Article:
South African multinational mobile telecommunications company, MTN is building private fifth-generation networks for at least 14 companies in South Africa’s mining and ports sectors. This was made known by Sunday Times, a local newspaper in the country.
The Chief Executive Officer (CEO) of MTN, Charles Molapisi in a statement averred that private networks were an “exciting” area for the operator.
In his words:
“We are far ahead of many in terms of private network on the 5G side. We see this as a huge growth area.”
The CEO further noted that the 5G private networks, in addition to the provision of data and voice services would also support cloud computing, improved cybersecurity and unified communications.
“It’s connectivity first; then we put [on] layers of other services. Any form of communication will be deployed. Globally, companies are moving aggressively into this,” Molapisi said.
MTN’s latest interim financial results showed that by the end of June 2022, 443 sites were added by the carrier across South Africa, thereby making the total number of 5G sites to be 1,391.
The telecommunications company is currently providing 5G services in coverage to about 20 percent of South Africa’s population, and has the target of reaching the 25 percent benchmark for the country by the end of 2022.
It would be recalled that MTN had during a spectrum auction March 2022, acquired a 3.5 GHz spectrum, which was carried out by Icasa, a regulator in South Africa. The company also plans to acquire more spectrum during the second phase of the regulator’s auction, expected to happen immediately the migration of the digital TV has been completed.
MTN, the acronym for Mobile Telecommunications Networks currently provides 5G services in 38 South African cities.
Icasa, known as the Independent Communications Authority of South Africa, an independent regulatory body of the South African government had March this year completed a delayed spectrum auction for the provision of 5G services, where all the six qualifying bidders secured frequencies in the various spectrum bands.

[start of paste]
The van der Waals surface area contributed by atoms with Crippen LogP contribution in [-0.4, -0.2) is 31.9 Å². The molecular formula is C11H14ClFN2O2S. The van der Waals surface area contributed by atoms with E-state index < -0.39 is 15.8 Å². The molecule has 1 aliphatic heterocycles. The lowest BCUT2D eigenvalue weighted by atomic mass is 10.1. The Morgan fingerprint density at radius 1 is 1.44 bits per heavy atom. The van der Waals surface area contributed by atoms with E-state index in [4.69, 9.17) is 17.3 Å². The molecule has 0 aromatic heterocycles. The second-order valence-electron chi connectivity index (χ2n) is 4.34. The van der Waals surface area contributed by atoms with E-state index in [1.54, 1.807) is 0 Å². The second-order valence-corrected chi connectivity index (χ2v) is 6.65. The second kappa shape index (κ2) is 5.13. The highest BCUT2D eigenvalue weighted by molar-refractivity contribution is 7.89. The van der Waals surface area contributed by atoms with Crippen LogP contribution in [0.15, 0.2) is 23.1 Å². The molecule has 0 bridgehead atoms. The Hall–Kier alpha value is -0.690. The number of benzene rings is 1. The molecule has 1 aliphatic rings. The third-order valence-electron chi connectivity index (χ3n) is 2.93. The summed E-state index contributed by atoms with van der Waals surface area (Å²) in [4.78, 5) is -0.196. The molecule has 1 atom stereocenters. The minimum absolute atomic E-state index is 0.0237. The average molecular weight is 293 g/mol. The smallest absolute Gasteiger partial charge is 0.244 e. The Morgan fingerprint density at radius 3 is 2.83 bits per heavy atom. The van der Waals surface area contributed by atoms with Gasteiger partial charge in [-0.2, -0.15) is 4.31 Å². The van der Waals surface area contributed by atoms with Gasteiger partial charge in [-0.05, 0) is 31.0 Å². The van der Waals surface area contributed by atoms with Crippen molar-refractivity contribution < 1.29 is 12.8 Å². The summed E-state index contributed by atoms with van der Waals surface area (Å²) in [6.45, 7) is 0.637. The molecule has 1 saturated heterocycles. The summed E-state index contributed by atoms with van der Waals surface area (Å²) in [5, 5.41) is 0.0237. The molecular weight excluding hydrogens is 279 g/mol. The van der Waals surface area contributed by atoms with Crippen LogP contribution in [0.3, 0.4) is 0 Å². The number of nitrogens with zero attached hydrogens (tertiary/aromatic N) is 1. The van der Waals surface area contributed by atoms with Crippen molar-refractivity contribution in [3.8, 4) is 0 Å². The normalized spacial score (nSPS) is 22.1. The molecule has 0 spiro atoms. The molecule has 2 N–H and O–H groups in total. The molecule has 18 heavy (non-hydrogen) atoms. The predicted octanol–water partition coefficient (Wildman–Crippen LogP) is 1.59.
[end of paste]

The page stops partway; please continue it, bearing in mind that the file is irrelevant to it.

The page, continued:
According to Icasa, the South African government raised a total of ZAR14.4 billion (currently $812 million) in the process, while noting that Cell C, Liquid Telecom, MTN South Africa, Rain Networks, Telkom South Africa, and Vodacom South Africa submitted bids in the main auction of frequencies in the 700 MHz, 800 MHz, 2.6 GHz and 3.5 GHz bands, which followed an initial opt-in phase.
Vodacom on its part, secured 2×10 megahertz blocks in the 700 MHz, 1×80 megahertz in 2.6 GHz and 1×10 megahertz in the 3.5 GHz bands, while MTN secured 2×10 megahertz in the 800 MHz, 4×10 megahertz in the 2.6 GHz and 4×10 megahertz in the 3.5 GHz bands.
Telkom secured 22 megahertz in the 3.5 GHz band, with the operator also securing 2×10 megahertz in the 800 MHz band in the opt-in phase.
Rain Networks secured 10 megahertz in the 3.5 GHz band, adding to the 2×10 megahertz of 700 MHz and 10 megahertz in the 2.6 GHz band secured in the opt-in phase, while Cell C had 1×10 megahertz in the 3.5 GHz band, while Liquid Telecom secured 4 megahertz of 3.5 GHz.
MTN had in July 2020, over two years ago, announced the launch of its 5G network in South Africa, starting with the initial deployment of 100 5G sites, with the network initially covered areas of Johannesburg and Cape Town, as well as Bloemfontein and Port Elizabeth.
The Dynamic Spectrum Sharing (DSS) was used for these initial 5G deployments.